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Sunshine or no sunshine, the capital boasts plenty of purveyors of top-quality ice cream, enough to warrant more than the odd cone or two during the year. From the classic and cool, to the wacky and avant-garde, Square Meal has the inside scoop.
More olde-worlde in style than some of its competitors, this tiny ice-cream shop (which started out in France) goes heavy on chocolate – it sells confectionery and extra-dark liquid versions of the brown stuff (with cream), as well as high-falutin' flavours such as the decadent chocolate grand cru Ecuador 70%.
Remember when Maggie Thatcher lent her intellectual clout to the science behind Mr Whippy? Well, the geeks are back – but this time they’re cooler. In the gastronomists’ ice-cream-shop-cum-laboratory, creatively flavoured custards and creams (such as coffee-and-doughnuts flavour) lie waiting to be blasted with liquid nitrogen, with super-smooth results.
The flavours at this gelateria – which originated in Notting Hill then branched out to Chelsea and Covent Garden – aren’t as out-there as some of London's other offerings, but they’re executed with panache. The owners eschew additives and emulsifiers in favour of natural flavourings and a homespun approach, with commendable results. Liquorice is a rich and strong curiosity, pink-grapefruit sorbet is a fresh, light palate-cleanser and the crema Dri Dri is wonderfully smooth.
Freggo, the British outpost of Argentinian chain Freddo, offers sweet treats such as dulce-de-leche ice cream late into the night. Its booths (regally done up in purple leatherette) and silver glitter balls, are perfect for the post-club Piccadilly crowd to wind down the night in.
The husband-and-wife team behind this string of gelaterie, which started in Richmond, are true fanatics of gelato. The menu is constantly renewed, with new flavours regularly introduced, from amaretto, to yoghurt and plum, to panettone at Christmas. Dairy-free ice creams and gluten-free cones are also offered, so everyone can get in on the experience.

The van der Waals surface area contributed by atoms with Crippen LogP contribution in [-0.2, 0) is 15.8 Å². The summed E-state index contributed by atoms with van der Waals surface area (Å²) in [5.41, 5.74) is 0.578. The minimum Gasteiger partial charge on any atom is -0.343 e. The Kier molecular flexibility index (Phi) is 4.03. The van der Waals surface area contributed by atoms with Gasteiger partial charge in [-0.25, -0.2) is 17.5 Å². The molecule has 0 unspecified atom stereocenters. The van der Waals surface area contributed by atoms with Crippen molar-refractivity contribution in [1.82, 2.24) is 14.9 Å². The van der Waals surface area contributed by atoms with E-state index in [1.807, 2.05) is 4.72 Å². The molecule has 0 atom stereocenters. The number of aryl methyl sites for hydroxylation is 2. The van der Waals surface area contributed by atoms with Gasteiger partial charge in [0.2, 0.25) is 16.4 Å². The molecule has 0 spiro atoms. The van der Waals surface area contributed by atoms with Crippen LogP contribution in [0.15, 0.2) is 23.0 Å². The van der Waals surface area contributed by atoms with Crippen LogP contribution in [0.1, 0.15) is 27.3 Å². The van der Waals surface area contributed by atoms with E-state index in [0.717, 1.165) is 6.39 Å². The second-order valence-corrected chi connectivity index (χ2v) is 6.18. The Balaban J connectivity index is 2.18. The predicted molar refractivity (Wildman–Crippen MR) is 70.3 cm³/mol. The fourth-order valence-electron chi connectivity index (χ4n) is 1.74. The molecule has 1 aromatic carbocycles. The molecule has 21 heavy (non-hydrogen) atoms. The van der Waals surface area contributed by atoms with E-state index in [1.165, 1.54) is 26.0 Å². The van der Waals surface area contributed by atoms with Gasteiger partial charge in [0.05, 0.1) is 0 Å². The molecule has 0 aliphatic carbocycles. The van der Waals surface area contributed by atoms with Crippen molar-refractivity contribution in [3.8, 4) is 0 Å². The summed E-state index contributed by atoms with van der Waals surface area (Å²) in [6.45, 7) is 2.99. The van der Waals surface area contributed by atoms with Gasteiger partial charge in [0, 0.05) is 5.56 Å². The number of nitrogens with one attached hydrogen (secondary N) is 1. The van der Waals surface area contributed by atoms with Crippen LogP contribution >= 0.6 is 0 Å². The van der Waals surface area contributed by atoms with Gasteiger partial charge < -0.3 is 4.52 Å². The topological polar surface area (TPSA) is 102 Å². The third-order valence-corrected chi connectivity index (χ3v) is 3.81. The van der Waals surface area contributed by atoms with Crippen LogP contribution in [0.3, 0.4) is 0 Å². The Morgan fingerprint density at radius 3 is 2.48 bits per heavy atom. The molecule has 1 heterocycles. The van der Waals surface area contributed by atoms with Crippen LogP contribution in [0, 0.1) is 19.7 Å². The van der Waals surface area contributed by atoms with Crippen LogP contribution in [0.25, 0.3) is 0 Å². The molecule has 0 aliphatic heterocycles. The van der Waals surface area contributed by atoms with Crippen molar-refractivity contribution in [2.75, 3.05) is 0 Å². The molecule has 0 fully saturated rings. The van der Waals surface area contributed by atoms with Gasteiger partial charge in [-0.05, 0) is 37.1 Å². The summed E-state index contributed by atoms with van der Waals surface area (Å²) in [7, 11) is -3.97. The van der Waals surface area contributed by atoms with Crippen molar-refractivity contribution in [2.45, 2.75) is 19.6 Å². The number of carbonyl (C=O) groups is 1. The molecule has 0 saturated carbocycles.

Italian tourists in Covent Garden might forget which country they’re in if the word-of-mouth reports about this place are anything to go by. Gelatorino offers ice-cream flavours from zabaglione to gianduia (a chocolate-and-hazelnut speciality from Turin); plus, there’s a hot-chocolate fountain. The shop also sells cakes, chocolates and other treats local to Turin.
Gelupo, Bocca di Lupo’s sweet-toothed partner in crime, is fast becoming a way of life for Soho-ites who drop in for classic stracciatella gelato or wackier flavours such as pine-nut and aniseed. The store also serves Italian coffee and deli favourites from Bocca di Lupo, opposite. Gelupo also offers a UK-wide delivery service, bringing ice cream to your door within 24 hours of ordering.
Probably the most headline-grabbing ice-cream parlour in the UK, if not the world. The Icecreamists even incurred Lady Gaga’s wrath in 2011 – not to mention that of the health-and-safety executive – by selling a ‘Baby Gaga’ flavour, the first ever breast-milk ice cream, served with a rusk and an optional shot of Calpol or Bonjela.
Luxury chocolatier Paul A Young's top-quality products translate only too well to ice-cream form. Indulge in moreish sea-salted caramel or white-chocolate-and-raspberry flavours, topped with cocoa nibs and chocolate sauce and served in a paper cone.
Scoop is a favourite among those in-the-know, with branches in Covent Garden and Soho. The menu makes a lot of the credentials of each ingredients, from free-range eggs to single-origin coffee beans, and this attention to detail shines through in the flavours, from matcha (Japanese green tea) to torroncino (almond nougat).